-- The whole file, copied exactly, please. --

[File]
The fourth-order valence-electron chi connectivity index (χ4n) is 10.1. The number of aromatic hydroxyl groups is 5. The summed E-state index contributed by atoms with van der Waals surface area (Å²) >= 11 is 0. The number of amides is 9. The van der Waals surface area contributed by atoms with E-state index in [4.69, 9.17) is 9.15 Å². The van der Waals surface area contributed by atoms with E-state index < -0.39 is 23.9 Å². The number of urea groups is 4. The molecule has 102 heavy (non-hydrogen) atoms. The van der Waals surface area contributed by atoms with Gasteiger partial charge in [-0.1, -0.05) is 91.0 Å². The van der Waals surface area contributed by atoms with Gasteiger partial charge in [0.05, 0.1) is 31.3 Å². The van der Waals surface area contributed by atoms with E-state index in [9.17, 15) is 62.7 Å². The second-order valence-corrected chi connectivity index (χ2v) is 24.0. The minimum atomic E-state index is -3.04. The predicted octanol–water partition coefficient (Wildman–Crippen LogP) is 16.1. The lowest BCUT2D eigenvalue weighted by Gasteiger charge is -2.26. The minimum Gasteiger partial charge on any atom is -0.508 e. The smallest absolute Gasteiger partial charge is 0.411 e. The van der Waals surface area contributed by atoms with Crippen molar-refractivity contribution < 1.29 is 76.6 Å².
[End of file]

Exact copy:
The fourth-order valence-electron chi connectivity index (χ4n) is 10.1. The number of aromatic hydroxyl groups is 5. The summed E-state index contributed by atoms with van der Waals surface area (Å²) >= 11 is 0. The number of amides is 9. The van der Waals surface area contributed by atoms with E-state index in [4.69, 9.17) is 9.15 Å². The van der Waals surface area contributed by atoms with E-state index < -0.39 is 23.9 Å². The number of urea groups is 4. The molecule has 102 heavy (non-hydrogen) atoms. The van der Waals surface area contributed by atoms with Gasteiger partial charge in [-0.1, -0.05) is 91.0 Å². The van der Waals surface area contributed by atoms with Gasteiger partial charge in [0.05, 0.1) is 31.3 Å². The van der Waals surface area contributed by atoms with E-state index in [9.17, 15) is 62.7 Å². The second-order valence-corrected chi connectivity index (χ2v) is 24.0. The minimum atomic E-state index is -3.04. The predicted octanol–water partition coefficient (Wildman–Crippen LogP) is 16.1. The lowest BCUT2D eigenvalue weighted by Gasteiger charge is -2.26. The minimum Gasteiger partial charge on any atom is -0.508 e. The smallest absolute Gasteiger partial charge is 0.411 e. The van der Waals surface area contributed by atoms with Crippen molar-refractivity contribution < 1.29 is 76.6 Å².